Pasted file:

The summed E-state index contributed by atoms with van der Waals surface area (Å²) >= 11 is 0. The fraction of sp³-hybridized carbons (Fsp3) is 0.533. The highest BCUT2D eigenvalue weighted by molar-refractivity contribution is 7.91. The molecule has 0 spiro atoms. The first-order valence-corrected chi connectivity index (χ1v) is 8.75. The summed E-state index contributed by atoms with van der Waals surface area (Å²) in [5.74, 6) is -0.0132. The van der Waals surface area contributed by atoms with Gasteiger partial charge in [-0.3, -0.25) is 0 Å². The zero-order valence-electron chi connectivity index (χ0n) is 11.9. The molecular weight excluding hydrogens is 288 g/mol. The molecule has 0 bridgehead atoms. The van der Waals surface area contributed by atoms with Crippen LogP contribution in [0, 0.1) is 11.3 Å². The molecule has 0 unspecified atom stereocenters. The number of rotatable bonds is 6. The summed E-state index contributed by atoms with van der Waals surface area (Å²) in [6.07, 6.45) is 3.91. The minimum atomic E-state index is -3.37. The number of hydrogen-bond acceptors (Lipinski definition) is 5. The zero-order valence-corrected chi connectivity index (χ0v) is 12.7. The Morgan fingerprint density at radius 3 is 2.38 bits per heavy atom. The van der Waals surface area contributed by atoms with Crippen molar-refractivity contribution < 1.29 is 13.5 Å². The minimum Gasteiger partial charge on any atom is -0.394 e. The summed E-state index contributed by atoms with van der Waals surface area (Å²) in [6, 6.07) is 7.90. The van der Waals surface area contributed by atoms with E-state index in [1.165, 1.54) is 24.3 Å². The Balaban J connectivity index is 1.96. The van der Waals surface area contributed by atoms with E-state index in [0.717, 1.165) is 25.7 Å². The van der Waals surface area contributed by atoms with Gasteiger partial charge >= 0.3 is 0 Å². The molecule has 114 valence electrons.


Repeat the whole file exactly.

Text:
The summed E-state index contributed by atoms with van der Waals surface area (Å²) >= 11 is 0. The fraction of sp³-hybridized carbons (Fsp3) is 0.533. The highest BCUT2D eigenvalue weighted by molar-refractivity contribution is 7.91. The molecule has 0 spiro atoms. The first-order valence-corrected chi connectivity index (χ1v) is 8.75. The summed E-state index contributed by atoms with van der Waals surface area (Å²) in [5.74, 6) is -0.0132. The van der Waals surface area contributed by atoms with Gasteiger partial charge in [-0.3, -0.25) is 0 Å². The zero-order valence-electron chi connectivity index (χ0n) is 11.9. The molecular weight excluding hydrogens is 288 g/mol. The molecule has 0 bridgehead atoms. The van der Waals surface area contributed by atoms with Crippen LogP contribution in [0, 0.1) is 11.3 Å². The molecule has 0 unspecified atom stereocenters. The number of rotatable bonds is 6. The summed E-state index contributed by atoms with van der Waals surface area (Å²) in [6.07, 6.45) is 3.91. The minimum atomic E-state index is -3.37. The number of hydrogen-bond acceptors (Lipinski definition) is 5. The zero-order valence-corrected chi connectivity index (χ0v) is 12.7. The Morgan fingerprint density at radius 3 is 2.38 bits per heavy atom. The van der Waals surface area contributed by atoms with Crippen molar-refractivity contribution < 1.29 is 13.5 Å². The minimum Gasteiger partial charge on any atom is -0.394 e. The summed E-state index contributed by atoms with van der Waals surface area (Å²) in [6, 6.07) is 7.90. The van der Waals surface area contributed by atoms with E-state index in [1.165, 1.54) is 24.3 Å². The Balaban J connectivity index is 1.96. The van der Waals surface area contributed by atoms with E-state index in [0.717, 1.165) is 25.7 Å². The van der Waals surface area contributed by atoms with Gasteiger partial charge >= 0.3 is 0 Å². The molecule has 114 valence electrons.